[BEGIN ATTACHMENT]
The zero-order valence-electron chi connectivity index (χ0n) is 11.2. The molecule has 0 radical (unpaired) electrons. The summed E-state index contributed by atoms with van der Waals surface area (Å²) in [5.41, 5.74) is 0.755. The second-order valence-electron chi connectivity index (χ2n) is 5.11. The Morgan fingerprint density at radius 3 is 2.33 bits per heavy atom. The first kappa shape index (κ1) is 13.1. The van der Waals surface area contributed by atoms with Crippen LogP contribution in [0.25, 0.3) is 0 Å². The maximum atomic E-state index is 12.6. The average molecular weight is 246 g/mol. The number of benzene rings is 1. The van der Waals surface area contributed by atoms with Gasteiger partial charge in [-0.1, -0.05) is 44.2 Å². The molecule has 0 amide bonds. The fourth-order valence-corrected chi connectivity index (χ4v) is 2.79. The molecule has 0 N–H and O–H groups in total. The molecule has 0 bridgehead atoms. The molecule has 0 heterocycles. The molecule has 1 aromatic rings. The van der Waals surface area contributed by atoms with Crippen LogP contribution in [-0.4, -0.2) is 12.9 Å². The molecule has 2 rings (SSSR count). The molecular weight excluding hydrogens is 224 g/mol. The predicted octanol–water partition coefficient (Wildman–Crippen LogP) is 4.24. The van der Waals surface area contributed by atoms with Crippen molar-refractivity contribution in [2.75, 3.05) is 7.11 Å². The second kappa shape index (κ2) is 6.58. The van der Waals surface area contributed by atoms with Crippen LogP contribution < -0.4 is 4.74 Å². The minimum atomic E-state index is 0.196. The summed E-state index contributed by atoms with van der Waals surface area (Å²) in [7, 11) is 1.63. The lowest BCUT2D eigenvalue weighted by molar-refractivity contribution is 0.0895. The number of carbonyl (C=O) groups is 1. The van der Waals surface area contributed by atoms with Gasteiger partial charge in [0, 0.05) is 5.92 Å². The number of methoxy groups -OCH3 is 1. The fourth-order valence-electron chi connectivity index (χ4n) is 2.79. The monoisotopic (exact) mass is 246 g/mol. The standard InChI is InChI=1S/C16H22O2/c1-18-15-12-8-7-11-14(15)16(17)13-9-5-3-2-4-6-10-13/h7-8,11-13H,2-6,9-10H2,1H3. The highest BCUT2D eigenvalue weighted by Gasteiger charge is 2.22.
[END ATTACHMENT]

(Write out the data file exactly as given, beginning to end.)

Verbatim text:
The zero-order valence-electron chi connectivity index (χ0n) is 11.2. The molecule has 0 radical (unpaired) electrons. The summed E-state index contributed by atoms with van der Waals surface area (Å²) in [5.41, 5.74) is 0.755. The second-order valence-electron chi connectivity index (χ2n) is 5.11. The Morgan fingerprint density at radius 3 is 2.33 bits per heavy atom. The first kappa shape index (κ1) is 13.1. The van der Waals surface area contributed by atoms with Crippen LogP contribution in [0.25, 0.3) is 0 Å². The maximum atomic E-state index is 12.6. The average molecular weight is 246 g/mol. The number of benzene rings is 1. The van der Waals surface area contributed by atoms with Gasteiger partial charge in [-0.1, -0.05) is 44.2 Å². The molecule has 0 amide bonds. The fourth-order valence-corrected chi connectivity index (χ4v) is 2.79. The molecule has 0 N–H and O–H groups in total. The molecule has 0 bridgehead atoms. The molecule has 0 heterocycles. The molecule has 1 aromatic rings. The van der Waals surface area contributed by atoms with Crippen LogP contribution in [-0.4, -0.2) is 12.9 Å². The molecule has 2 rings (SSSR count). The molecular weight excluding hydrogens is 224 g/mol. The predicted octanol–water partition coefficient (Wildman–Crippen LogP) is 4.24. The van der Waals surface area contributed by atoms with Crippen molar-refractivity contribution in [2.75, 3.05) is 7.11 Å². The second kappa shape index (κ2) is 6.58. The van der Waals surface area contributed by atoms with Crippen LogP contribution < -0.4 is 4.74 Å². The minimum atomic E-state index is 0.196. The summed E-state index contributed by atoms with van der Waals surface area (Å²) in [7, 11) is 1.63. The lowest BCUT2D eigenvalue weighted by molar-refractivity contribution is 0.0895. The number of carbonyl (C=O) groups is 1. The van der Waals surface area contributed by atoms with Gasteiger partial charge in [0, 0.05) is 5.92 Å². The number of methoxy groups -OCH3 is 1. The fourth-order valence-electron chi connectivity index (χ4n) is 2.79. The monoisotopic (exact) mass is 246 g/mol. The standard InChI is InChI=1S/C16H22O2/c1-18-15-12-8-7-11-14(15)16(17)13-9-5-3-2-4-6-10-13/h7-8,11-13H,2-6,9-10H2,1H3. The highest BCUT2D eigenvalue weighted by Gasteiger charge is 2.22.